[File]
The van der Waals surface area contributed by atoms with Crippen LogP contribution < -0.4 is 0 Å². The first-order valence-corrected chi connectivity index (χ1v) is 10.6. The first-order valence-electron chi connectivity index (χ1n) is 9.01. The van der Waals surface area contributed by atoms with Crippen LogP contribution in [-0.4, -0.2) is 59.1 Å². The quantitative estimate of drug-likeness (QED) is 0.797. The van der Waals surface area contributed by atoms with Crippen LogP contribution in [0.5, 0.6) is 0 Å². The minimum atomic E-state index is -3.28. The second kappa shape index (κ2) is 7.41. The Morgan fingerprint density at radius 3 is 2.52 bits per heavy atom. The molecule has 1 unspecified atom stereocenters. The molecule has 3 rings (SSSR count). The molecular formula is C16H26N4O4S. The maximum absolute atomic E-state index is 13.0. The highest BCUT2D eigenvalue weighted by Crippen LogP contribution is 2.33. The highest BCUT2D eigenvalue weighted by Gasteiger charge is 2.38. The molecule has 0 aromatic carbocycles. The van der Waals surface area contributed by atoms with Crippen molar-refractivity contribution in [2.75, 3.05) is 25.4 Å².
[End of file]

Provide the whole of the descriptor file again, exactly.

The van der Waals surface area contributed by atoms with Crippen LogP contribution < -0.4 is 0 Å². The first-order valence-corrected chi connectivity index (χ1v) is 10.6. The first-order valence-electron chi connectivity index (χ1n) is 9.01. The van der Waals surface area contributed by atoms with Crippen LogP contribution in [-0.4, -0.2) is 59.1 Å². The quantitative estimate of drug-likeness (QED) is 0.797. The van der Waals surface area contributed by atoms with Crippen LogP contribution in [0.5, 0.6) is 0 Å². The minimum atomic E-state index is -3.28. The second kappa shape index (κ2) is 7.41. The Morgan fingerprint density at radius 3 is 2.52 bits per heavy atom. The molecule has 1 unspecified atom stereocenters. The molecule has 3 rings (SSSR count). The molecular formula is C16H26N4O4S. The maximum absolute atomic E-state index is 13.0. The highest BCUT2D eigenvalue weighted by Crippen LogP contribution is 2.33. The highest BCUT2D eigenvalue weighted by Gasteiger charge is 2.38. The molecule has 0 aromatic carbocycles. The van der Waals surface area contributed by atoms with Crippen molar-refractivity contribution in [2.75, 3.05) is 25.4 Å².